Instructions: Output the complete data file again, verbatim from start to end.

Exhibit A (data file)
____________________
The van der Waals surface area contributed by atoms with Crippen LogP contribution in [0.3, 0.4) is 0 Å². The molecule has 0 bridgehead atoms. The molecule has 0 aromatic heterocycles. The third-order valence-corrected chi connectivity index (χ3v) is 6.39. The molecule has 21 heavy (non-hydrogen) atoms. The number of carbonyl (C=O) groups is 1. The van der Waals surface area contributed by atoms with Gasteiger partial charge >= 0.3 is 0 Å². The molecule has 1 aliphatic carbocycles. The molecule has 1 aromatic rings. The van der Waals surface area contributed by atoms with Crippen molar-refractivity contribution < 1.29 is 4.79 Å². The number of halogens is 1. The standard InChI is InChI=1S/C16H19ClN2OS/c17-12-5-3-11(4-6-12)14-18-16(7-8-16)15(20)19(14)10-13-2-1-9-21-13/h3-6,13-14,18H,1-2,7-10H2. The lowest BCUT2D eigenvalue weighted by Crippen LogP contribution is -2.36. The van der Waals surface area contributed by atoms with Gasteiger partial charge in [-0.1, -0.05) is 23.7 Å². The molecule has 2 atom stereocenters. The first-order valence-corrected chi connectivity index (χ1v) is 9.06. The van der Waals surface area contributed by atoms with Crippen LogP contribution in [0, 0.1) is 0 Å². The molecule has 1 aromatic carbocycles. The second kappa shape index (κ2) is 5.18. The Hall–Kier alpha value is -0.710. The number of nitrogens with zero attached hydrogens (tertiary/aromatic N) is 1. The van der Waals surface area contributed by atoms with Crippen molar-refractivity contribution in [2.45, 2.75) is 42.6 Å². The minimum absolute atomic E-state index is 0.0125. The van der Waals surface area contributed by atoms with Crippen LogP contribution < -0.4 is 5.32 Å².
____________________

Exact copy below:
The van der Waals surface area contributed by atoms with Crippen LogP contribution in [0.3, 0.4) is 0 Å². The molecule has 0 bridgehead atoms. The molecule has 0 aromatic heterocycles. The third-order valence-corrected chi connectivity index (χ3v) is 6.39. The molecule has 21 heavy (non-hydrogen) atoms. The number of carbonyl (C=O) groups is 1. The van der Waals surface area contributed by atoms with Gasteiger partial charge >= 0.3 is 0 Å². The molecule has 1 aliphatic carbocycles. The molecule has 1 aromatic rings. The van der Waals surface area contributed by atoms with Crippen molar-refractivity contribution < 1.29 is 4.79 Å². The number of halogens is 1. The standard InChI is InChI=1S/C16H19ClN2OS/c17-12-5-3-11(4-6-12)14-18-16(7-8-16)15(20)19(14)10-13-2-1-9-21-13/h3-6,13-14,18H,1-2,7-10H2. The lowest BCUT2D eigenvalue weighted by Crippen LogP contribution is -2.36. The van der Waals surface area contributed by atoms with Gasteiger partial charge in [-0.1, -0.05) is 23.7 Å². The molecule has 2 atom stereocenters. The first-order valence-corrected chi connectivity index (χ1v) is 9.06. The van der Waals surface area contributed by atoms with Crippen LogP contribution in [0, 0.1) is 0 Å². The molecule has 1 aromatic carbocycles. The second kappa shape index (κ2) is 5.18. The Hall–Kier alpha value is -0.710. The number of nitrogens with zero attached hydrogens (tertiary/aromatic N) is 1. The van der Waals surface area contributed by atoms with Crippen molar-refractivity contribution in [2.45, 2.75) is 42.6 Å². The minimum absolute atomic E-state index is 0.0125. The van der Waals surface area contributed by atoms with Crippen LogP contribution < -0.4 is 5.32 Å².